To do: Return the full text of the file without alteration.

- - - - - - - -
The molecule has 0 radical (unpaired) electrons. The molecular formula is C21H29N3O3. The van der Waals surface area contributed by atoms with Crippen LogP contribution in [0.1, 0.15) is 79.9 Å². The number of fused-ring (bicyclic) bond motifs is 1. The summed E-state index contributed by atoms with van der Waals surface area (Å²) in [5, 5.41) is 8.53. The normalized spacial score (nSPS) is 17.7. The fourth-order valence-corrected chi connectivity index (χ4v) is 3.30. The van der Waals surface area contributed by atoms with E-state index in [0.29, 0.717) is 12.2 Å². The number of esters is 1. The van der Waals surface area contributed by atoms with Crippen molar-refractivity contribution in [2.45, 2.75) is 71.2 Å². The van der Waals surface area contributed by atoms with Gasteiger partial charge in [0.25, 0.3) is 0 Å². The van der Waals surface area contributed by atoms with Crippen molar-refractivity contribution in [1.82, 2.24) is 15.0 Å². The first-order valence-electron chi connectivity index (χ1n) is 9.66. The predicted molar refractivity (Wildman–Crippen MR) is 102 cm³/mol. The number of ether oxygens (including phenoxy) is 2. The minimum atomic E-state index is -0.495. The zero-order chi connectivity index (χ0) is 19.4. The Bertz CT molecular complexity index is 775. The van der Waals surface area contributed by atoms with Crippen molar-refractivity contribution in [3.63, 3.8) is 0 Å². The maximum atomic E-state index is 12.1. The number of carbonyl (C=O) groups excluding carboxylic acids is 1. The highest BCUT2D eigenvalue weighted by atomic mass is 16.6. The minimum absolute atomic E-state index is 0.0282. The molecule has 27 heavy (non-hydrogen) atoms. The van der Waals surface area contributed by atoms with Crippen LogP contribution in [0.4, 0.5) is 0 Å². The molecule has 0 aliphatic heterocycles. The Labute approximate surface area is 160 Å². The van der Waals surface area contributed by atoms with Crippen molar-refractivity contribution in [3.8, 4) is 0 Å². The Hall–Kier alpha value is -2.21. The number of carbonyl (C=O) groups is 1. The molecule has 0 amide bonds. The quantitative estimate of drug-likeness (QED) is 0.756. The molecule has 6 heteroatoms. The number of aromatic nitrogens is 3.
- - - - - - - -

The molecule has 0 radical (unpaired) electrons. The molecular formula is C21H29N3O3. The van der Waals surface area contributed by atoms with Crippen LogP contribution in [0.1, 0.15) is 79.9 Å². The number of fused-ring (bicyclic) bond motifs is 1. The summed E-state index contributed by atoms with van der Waals surface area (Å²) in [5, 5.41) is 8.53. The normalized spacial score (nSPS) is 17.7. The fourth-order valence-corrected chi connectivity index (χ4v) is 3.30. The van der Waals surface area contributed by atoms with E-state index in [0.29, 0.717) is 12.2 Å². The number of esters is 1. The van der Waals surface area contributed by atoms with Crippen molar-refractivity contribution in [2.45, 2.75) is 71.2 Å². The van der Waals surface area contributed by atoms with Gasteiger partial charge in [0.25, 0.3) is 0 Å². The van der Waals surface area contributed by atoms with Crippen molar-refractivity contribution in [1.82, 2.24) is 15.0 Å². The first-order valence-electron chi connectivity index (χ1n) is 9.66. The predicted molar refractivity (Wildman–Crippen MR) is 102 cm³/mol. The number of ether oxygens (including phenoxy) is 2. The minimum atomic E-state index is -0.495. The zero-order chi connectivity index (χ0) is 19.4. The Bertz CT molecular complexity index is 775. The van der Waals surface area contributed by atoms with Crippen molar-refractivity contribution in [3.63, 3.8) is 0 Å². The maximum atomic E-state index is 12.1. The number of carbonyl (C=O) groups excluding carboxylic acids is 1. The highest BCUT2D eigenvalue weighted by atomic mass is 16.6. The minimum absolute atomic E-state index is 0.0282. The molecule has 27 heavy (non-hydrogen) atoms. The van der Waals surface area contributed by atoms with Crippen LogP contribution in [0.4, 0.5) is 0 Å². The molecule has 0 aliphatic heterocycles. The Labute approximate surface area is 160 Å². The van der Waals surface area contributed by atoms with Crippen molar-refractivity contribution in [3.8, 4) is 0 Å². The Hall–Kier alpha value is -2.21. The number of carbonyl (C=O) groups is 1. The molecule has 0 amide bonds. The quantitative estimate of drug-likeness (QED) is 0.756. The molecule has 6 heteroatoms. The number of aromatic nitrogens is 3.